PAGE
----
I have never been to Asia. Unless you count Singapore Airport where I spent a few hours on a stopover. As all I did was have a massage, a shower, buy an overpriced day-old sandwich and a packet of chicken Twisties (NOT the same as the Aussie flavour which I had craved for 18 months), I don’t think it does count. However I had a boss when I was 18 who went to Vietnam for a holiday. When he came back his favourite saying was “same same but different”. Leaving aside that he said it in a fake Asian accent which I found to be slightly on the wrong side of racist, the meaning has always stuck with me. It is a way of saying “we are the same, although we look different”. As in, we are all human. As a sensitive kind of lass, I find this interpretation moving, and it has stayed with me for fourteen years.
Ever since I joined the librarian fold I have been struck by the emphasis that appears to be put by so many of our ilk on our “differences”. These can be between sectors, job titles, remuneration, even our “professionalism” (but I think the whole qualification thing is another blog post. At least!)
Disclaimer: The attitudes I talk about in this post are not a reflection of the whole library and information science (LIS) profession – in fact, I have the great honour of having a wonderful Personal Learning Network (PLN), primarily through Twitter, that has all manner of members who share, collaborate and support each other no matter what their LIS sector or title. This post charts some of the attitudes I have encountered over the seven years I have worked in the sector, and serves as a call for more of the kind of networking that occurs via the Australian/New Zealand Twitter PLN.
When I was studying towards my qualification and working in an academic library I recall a quite senior librarian defending our profession – that is, the academic librarian profession – by belittling public librarians. The argument seemed to be “our job is much harder/requires more intelligence: we are real librarians – they are not”. I’m taking liberties and not quoting directly, but that was certainly the message. Academic librarians need brains to interact meaningfully with academics and students, and work extremely hard: public librarians need to be able to shelve. They don’t even buy their own books anymore! Whereas we’re so busy with important library work that we don’t even go into the shelves! Clearly we are superior.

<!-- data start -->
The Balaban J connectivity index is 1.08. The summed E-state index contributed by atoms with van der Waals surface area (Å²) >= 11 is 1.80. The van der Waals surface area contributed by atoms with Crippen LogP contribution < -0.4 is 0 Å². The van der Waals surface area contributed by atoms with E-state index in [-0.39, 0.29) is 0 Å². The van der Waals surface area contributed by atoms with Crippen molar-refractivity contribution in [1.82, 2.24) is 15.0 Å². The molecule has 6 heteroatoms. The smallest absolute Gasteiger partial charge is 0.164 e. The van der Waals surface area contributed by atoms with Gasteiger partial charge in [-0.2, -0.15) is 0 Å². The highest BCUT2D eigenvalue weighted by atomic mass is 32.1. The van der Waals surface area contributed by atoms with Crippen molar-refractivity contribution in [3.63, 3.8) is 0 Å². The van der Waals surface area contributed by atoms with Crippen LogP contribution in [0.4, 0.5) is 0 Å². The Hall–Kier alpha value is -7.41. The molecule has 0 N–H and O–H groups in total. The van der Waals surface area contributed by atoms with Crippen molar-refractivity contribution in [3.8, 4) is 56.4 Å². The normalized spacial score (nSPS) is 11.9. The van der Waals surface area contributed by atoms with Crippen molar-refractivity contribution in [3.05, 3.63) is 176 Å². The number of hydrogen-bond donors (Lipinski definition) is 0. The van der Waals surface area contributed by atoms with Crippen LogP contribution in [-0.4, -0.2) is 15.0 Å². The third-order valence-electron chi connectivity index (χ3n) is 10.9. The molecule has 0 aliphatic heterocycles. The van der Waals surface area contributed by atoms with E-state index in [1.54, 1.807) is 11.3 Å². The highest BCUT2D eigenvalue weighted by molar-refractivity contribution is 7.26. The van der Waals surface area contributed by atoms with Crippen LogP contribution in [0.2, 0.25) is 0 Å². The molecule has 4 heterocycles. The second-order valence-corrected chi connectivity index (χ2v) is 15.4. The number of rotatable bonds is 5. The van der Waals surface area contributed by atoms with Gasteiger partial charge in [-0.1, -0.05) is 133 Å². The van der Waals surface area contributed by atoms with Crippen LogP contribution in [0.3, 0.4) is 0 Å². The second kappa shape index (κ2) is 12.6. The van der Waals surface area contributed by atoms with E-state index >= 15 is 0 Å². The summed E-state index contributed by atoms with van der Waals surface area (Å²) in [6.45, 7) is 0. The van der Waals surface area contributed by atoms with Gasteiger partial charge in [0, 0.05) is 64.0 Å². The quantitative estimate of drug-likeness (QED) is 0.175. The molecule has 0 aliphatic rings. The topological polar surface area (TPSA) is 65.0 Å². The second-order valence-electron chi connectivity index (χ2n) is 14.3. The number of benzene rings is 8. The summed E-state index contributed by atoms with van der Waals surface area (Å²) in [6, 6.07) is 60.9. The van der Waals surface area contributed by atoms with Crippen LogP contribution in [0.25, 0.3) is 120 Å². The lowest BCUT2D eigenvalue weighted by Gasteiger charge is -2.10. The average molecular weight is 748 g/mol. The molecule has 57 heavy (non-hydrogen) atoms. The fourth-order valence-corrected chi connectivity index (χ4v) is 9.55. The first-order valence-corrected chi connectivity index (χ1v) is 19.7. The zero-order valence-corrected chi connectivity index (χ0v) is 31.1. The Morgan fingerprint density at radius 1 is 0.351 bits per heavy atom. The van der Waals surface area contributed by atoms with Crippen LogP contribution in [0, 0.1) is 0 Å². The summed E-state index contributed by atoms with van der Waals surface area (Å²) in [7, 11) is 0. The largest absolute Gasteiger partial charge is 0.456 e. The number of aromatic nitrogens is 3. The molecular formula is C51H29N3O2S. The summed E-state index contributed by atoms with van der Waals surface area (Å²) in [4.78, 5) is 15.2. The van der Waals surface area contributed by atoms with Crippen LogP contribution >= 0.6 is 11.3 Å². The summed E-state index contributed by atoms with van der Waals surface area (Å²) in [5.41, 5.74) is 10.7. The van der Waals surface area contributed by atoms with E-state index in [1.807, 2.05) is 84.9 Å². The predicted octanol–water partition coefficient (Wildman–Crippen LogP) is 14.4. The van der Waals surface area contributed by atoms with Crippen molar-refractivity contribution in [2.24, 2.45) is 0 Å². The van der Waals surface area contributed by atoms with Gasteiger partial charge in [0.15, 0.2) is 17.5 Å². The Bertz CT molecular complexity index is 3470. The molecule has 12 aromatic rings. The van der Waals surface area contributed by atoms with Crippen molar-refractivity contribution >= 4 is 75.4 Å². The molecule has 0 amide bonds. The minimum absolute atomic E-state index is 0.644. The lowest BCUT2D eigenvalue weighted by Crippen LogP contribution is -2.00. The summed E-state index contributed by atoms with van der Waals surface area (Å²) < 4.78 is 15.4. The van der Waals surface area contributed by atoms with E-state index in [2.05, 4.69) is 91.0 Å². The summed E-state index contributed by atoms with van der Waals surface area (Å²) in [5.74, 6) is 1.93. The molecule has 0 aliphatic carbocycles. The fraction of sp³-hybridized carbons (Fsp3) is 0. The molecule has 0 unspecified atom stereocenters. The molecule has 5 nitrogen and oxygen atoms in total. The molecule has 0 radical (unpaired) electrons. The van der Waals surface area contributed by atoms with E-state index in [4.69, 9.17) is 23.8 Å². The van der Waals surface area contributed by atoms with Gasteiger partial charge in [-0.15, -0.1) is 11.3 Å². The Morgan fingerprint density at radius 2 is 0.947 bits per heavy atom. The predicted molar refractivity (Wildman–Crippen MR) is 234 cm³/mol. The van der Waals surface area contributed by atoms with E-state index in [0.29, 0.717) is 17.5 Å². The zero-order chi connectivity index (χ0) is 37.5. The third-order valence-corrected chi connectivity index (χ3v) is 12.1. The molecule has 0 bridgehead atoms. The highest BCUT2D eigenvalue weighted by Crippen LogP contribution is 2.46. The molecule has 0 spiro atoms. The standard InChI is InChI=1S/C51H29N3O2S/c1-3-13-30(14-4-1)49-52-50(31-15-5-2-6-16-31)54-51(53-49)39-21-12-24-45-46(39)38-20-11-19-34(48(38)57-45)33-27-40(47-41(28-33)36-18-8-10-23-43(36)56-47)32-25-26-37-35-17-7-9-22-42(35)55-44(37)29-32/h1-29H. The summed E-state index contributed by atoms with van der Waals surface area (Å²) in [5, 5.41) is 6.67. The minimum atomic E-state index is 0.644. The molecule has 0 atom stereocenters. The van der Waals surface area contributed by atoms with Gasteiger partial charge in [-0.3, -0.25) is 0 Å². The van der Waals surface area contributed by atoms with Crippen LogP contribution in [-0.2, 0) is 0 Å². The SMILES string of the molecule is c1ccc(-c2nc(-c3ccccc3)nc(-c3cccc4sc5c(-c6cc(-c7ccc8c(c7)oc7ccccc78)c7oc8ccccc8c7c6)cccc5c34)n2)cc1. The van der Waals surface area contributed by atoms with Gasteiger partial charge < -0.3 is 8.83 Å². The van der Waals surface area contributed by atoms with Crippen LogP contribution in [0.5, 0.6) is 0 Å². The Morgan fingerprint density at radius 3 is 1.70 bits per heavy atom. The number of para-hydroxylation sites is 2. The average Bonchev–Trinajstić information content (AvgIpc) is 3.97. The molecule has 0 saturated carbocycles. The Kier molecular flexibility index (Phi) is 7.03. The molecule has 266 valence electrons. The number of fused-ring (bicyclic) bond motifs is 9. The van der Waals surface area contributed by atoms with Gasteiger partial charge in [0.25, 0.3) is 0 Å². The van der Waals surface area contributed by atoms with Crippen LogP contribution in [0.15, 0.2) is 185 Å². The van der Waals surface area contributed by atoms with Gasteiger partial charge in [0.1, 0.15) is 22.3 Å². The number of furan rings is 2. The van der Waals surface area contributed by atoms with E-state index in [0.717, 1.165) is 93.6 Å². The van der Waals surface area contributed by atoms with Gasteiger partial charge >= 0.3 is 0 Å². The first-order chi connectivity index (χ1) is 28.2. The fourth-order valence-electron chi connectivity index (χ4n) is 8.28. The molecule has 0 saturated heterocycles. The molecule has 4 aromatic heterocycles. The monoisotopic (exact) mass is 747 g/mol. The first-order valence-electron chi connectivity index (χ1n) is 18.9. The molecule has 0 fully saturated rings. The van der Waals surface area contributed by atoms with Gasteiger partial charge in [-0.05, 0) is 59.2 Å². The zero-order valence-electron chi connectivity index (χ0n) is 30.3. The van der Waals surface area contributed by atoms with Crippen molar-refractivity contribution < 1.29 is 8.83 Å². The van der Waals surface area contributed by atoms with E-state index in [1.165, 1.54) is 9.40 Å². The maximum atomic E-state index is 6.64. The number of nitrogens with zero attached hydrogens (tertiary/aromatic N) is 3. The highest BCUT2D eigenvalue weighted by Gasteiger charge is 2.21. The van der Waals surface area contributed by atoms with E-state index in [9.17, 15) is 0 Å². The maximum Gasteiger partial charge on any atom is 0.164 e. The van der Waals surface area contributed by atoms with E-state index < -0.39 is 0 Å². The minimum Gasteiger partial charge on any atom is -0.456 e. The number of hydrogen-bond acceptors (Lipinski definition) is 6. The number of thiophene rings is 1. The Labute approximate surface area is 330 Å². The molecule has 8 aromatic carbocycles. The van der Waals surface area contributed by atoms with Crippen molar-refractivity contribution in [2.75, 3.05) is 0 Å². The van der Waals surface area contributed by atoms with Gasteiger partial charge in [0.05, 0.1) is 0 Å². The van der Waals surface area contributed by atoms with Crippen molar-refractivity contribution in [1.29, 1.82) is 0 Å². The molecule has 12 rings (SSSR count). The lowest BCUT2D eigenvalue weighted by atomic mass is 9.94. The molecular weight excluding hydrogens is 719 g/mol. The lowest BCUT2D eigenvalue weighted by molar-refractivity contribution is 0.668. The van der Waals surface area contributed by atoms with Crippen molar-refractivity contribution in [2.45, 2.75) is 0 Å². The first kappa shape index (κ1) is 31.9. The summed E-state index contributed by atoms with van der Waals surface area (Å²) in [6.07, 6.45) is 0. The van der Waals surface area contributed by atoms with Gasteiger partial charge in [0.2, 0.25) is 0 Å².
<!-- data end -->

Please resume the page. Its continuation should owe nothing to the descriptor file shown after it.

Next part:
Imagine my surprise then when I moved into the corporate information sector. We weren’t even called librarians, and we didn’t work in a library. We were so much better than librarians. Even though most of us had a library qualification, no-one except me identified themself as a librarian in the external world. We were Business Researchers. Information managers. Business analysts. It was clearly understood, and regularly remarked on: to work in the corporate sector you need the brains to do serious research, and you work extremely hard: academic librarians need to be able to buy books, public librarians shelve books. We don’t even have books! Clearly we are superior.
When I was a public librarian I learnt that nobody understands user groups like public librarians. We are the true librarians – we have to deal with all aspects of the community, and meet their needs every single day. Academic librarians have it so easy, and the libraries are so hierarchical they completely lose touch with the reality of the job. Did you know that academic librarians think themselves above shelving and circulation? I’ve even heard that in academic libraries they’re moving their librarians out of customer facing roles! Can you imagine that, how will the library patrons get help? To work in a public library you need the brains to meet user expectations, and you work extremely hard: academic librarians are up in their ivory towers doing God-knows-what. Clearly we are superior.
When I was a special librarian I learnt that special librarians are the only real librarians left these days. We have to do everything you know – we are Jills’ of all trades and mistresses of them all too, because the buck stops with us. Whether we are working as a law, health, engineering or another specialised area , we are undoubtedly the most skilled of all. We have to do everything public and academic librarians do on a fraction of the budget with few staff. To be a special librarian you need the brains deal with everything, and you work extremely hard: all other library roles pale in comparison. Clearly we are superior.
I’ve never worked as a teacher librarian but I don’t doubt there those with similar attitudes there. And in records management, knowledge management, archives… And so it goes on. I’m better than you, you’re better than them, but at the end of the day what does all of this achieve? What, I ask, is the point of all of this one-upmanship?
My answer? There is no point. Well, no reasonable point. I’m not a psychologist so I don’t know what it is that drives people to compete and compare and make ourselves feel better by putting others down. But I’ll tell you what I see in all of this. I see a waste of time, energy, and potential. Potential to share our differences and learn from them. Potential to revel in our commonalities – after all, we have more in common than we have in difference. We may be different on the surface. But underneath, we are same same.